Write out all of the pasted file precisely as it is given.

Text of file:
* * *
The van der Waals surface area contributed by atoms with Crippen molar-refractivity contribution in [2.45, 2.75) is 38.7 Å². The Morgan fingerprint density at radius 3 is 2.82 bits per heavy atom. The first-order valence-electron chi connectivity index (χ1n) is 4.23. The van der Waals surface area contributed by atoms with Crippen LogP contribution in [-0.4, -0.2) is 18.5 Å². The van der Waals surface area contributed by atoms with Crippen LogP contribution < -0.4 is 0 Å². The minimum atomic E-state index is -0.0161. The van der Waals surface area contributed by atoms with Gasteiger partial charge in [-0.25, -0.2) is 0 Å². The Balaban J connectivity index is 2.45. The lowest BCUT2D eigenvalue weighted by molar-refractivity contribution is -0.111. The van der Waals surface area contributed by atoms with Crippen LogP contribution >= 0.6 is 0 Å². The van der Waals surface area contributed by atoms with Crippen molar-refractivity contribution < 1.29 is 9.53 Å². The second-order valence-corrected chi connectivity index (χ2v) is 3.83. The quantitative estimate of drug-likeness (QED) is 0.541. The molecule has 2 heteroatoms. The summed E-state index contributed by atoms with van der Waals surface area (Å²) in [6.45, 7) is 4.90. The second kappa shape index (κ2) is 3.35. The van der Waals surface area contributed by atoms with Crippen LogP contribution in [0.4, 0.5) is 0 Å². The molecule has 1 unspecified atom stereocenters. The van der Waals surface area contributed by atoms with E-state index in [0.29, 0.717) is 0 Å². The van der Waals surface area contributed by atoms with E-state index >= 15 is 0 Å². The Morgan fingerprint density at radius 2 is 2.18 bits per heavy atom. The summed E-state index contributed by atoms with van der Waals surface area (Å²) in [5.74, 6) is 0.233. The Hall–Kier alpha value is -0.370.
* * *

The van der Waals surface area contributed by atoms with Crippen molar-refractivity contribution in [2.45, 2.75) is 38.7 Å². The Morgan fingerprint density at radius 3 is 2.82 bits per heavy atom. The first-order valence-electron chi connectivity index (χ1n) is 4.23. The van der Waals surface area contributed by atoms with Crippen LogP contribution in [-0.4, -0.2) is 18.5 Å². The van der Waals surface area contributed by atoms with Crippen LogP contribution < -0.4 is 0 Å². The minimum atomic E-state index is -0.0161. The van der Waals surface area contributed by atoms with Gasteiger partial charge in [-0.25, -0.2) is 0 Å². The Balaban J connectivity index is 2.45. The lowest BCUT2D eigenvalue weighted by molar-refractivity contribution is -0.111. The van der Waals surface area contributed by atoms with Crippen LogP contribution >= 0.6 is 0 Å². The van der Waals surface area contributed by atoms with Crippen molar-refractivity contribution < 1.29 is 9.53 Å². The second-order valence-corrected chi connectivity index (χ2v) is 3.83. The quantitative estimate of drug-likeness (QED) is 0.541. The molecule has 2 heteroatoms. The summed E-state index contributed by atoms with van der Waals surface area (Å²) in [6.45, 7) is 4.90. The second kappa shape index (κ2) is 3.35. The van der Waals surface area contributed by atoms with Crippen LogP contribution in [0.4, 0.5) is 0 Å². The molecule has 1 unspecified atom stereocenters. The van der Waals surface area contributed by atoms with E-state index in [0.29, 0.717) is 0 Å². The van der Waals surface area contributed by atoms with E-state index >= 15 is 0 Å². The Morgan fingerprint density at radius 2 is 2.18 bits per heavy atom. The summed E-state index contributed by atoms with van der Waals surface area (Å²) in [5.74, 6) is 0.233. The Hall–Kier alpha value is -0.370.